An effort was made to stop it, and the Commander, though badly wounded, ralied a few men round him to try and extinguish a fire. A chance shot struck the hatchway, and when the smoke had cleared away, neither ladder, nor Commander, nor men were in existence! . . .
It was now 4.20 p.m.
Torpedo-boats came up astern to give the “Suvoroff” the coup de grace, but there was one 12-pounder available for use, and this, fought by wounded men, showed the enemy that this battered vessel could still show their teeth, and the boats steamed away to await a more favorable opportunity.
The ship was now such a scene of havoc and devastation that things appeared so fearful as not to be in the least terrible. To everyone it was perfectly clear that all was over.
It was now 5 p.m.
The Japanese Fleet had split up, one part steaming south and attacking the
transports in rear, the other engaging what was left of the Russian main force, which, after having described a huge circle, was steering to the north, and again passed the “Suvoroff” in disorder. The “Alexander,” badly battered and with a heavy list, so low in the water that the seas almost came into the lower battery portholes, was still fighting with a few serviceable guns. . .
Soon after this, a torpedo-boat was seen approaching, which turned out to be the Russian “Buiny,” which had come to take the Admiral and his staff as prearranged.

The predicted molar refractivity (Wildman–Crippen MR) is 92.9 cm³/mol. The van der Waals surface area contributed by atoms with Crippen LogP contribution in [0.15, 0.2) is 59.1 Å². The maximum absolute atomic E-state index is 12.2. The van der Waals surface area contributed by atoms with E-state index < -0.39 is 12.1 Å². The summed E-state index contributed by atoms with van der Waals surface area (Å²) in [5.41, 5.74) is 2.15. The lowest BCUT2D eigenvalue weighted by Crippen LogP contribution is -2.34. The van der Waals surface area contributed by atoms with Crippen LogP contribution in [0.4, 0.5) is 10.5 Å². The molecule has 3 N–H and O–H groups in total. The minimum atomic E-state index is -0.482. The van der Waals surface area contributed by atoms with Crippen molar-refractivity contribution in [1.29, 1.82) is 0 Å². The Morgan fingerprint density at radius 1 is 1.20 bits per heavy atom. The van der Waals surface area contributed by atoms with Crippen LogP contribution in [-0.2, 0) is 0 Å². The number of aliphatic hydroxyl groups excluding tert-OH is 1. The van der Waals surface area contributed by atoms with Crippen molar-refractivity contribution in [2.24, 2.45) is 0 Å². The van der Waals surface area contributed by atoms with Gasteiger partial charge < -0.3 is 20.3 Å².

Admiral Rodhjestvensky was partly unconscious from his many wounds, and at first refused to leave; he had not allowed them to take him to a dressing-station, but remained sitting on a box in the turret. At times, he would look up to ask how the battle was progressing, and then would sit again silently.
However, he gave orders to “collect the Staff.” . . . Only two could be found
—all below was in darkness (the electric light had gone out) and full of suffocating smoke. We called them by name but received no answer. The silence of the dead reigned in that smoky darkness, and it is probable that all below, where the ventila-
tors took smoke instead of air, had been suffocated. The engines had ceased to work; of the 900 composing the complement of the “Suvoroff” at this time there only remained alive those few in the lower battery and on the windward embrasure.